My 18-year-old son, Marcus, is spending a community service exchange semester in Ghana. So I am trying to learn about the place he will be living for five months, beyond the basics such as it’s about the size of the state of Oregon (although with a population of some 25 million).
The other day I came across this link about Ghana I thought I would share. It’s a video of Ghanaian ex-President Kufour showing off the sites and countryside of Ghana, with reporter Forrest Sawyer from Travel Channel serving as guest and narrator. OK, so it’s tourist propaganda in a way, but what’s wrong with that? It shows great footage of Accra (the capital of Ghana), wildlife in Mole National Park, Ashanti culture, and Kakum National Park. Watching this video makes me want to visit this beautiful country for sure!
This is on top of the New York Times’ Jan. 11, 2013, article, “The 46 Places to Go in 2013,” which was published the day Marcus arrived in Ghana. The New York Times has rated Accra #4 on this list, calling Accra a “buzzing metropolis” and noting that “the country has Africa’s fastest-growing economy and is also one of its safest destinations.” I’m having trouble reminding myself about the cardinal rule for parents of exchange students — all exchange programs tell parents the same thing, which is “please wait until the end of your child’s exchange period, don’t interrupt their experience.” I know, I know …. but I want to go!
Marcus, of course, is not out and about every day seeing fancy hotels, wildlife, or beautiful beaches. He is living an “ordinary” life – that’s what exchange students do after all. He is living with a host family in Accra and working as a tutor and school assistant; in other words, learning what it’s like to live in the “buzzing metropolis” as an ordinary person. He is working in an after-school program run by BASICS International, a non-profit organization trying to fight poverty in Ghana by providing educational opportunities to primary school children.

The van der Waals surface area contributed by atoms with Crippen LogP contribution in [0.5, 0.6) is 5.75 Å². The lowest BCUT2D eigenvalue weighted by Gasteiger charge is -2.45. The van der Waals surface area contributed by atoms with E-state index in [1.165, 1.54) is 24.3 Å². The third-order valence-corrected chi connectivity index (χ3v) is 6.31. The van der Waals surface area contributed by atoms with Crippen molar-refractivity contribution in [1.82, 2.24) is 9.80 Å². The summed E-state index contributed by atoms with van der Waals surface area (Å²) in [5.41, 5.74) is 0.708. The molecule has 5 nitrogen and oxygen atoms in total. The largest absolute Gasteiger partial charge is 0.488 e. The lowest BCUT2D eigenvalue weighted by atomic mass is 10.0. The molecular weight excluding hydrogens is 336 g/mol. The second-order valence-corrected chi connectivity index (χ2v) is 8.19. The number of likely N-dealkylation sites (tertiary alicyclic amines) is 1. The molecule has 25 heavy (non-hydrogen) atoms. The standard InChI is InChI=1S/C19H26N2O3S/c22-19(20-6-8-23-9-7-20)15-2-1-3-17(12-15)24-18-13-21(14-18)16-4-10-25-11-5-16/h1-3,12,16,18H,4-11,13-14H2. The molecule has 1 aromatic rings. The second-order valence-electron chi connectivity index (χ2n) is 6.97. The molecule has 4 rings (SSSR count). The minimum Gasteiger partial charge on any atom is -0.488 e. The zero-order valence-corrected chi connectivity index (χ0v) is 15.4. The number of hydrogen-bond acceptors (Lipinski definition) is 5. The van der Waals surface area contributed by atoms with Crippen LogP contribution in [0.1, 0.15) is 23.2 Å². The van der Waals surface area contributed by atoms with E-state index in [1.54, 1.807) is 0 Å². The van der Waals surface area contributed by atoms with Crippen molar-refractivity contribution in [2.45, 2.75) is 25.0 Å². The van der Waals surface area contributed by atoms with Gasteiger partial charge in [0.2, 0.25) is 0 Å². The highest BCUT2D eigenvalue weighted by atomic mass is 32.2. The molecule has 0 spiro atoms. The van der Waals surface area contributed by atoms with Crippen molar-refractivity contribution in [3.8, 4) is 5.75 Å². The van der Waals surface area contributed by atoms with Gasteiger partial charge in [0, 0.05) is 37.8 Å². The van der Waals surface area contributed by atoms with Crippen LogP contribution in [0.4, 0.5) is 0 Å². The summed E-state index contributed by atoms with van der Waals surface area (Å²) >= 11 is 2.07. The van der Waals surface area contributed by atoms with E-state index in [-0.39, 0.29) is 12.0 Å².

The organization’s main facility is located in Chorkor, an overpopulated fishing community on the outskirts of Accra. The children attend school in the mornings and spend all afternoon at the BASICs after-school program. Marcus and 4-5 other volunteers tutor students and help them with their homework. The hope is that this will expand on the curriculum at their local school, introduce them to creative learning, such as art, music, dance, and sport, and in general help the children move up the education ladder and move out of the cycle of poverty. Marcus has only been working a week, so he is still getting used to the daily activities — but he did bring a couple of lacrosse sticks with him and hopes to teach the children his own favorite sport!
Marcus arrived in the country two weeks ago, and he hasn’t seen any of the tourist sites yet. But this weekend he is heading out with the other students and volunteers in his exchange program for a weekend of hiking and seeing some of the countryside outside the city of Accra. I can’t wait to hear where he is headed. Kakum National Park? or Cape Coast Castle? or Shai Resource Reserve? I guess I will have to write some more when I find out!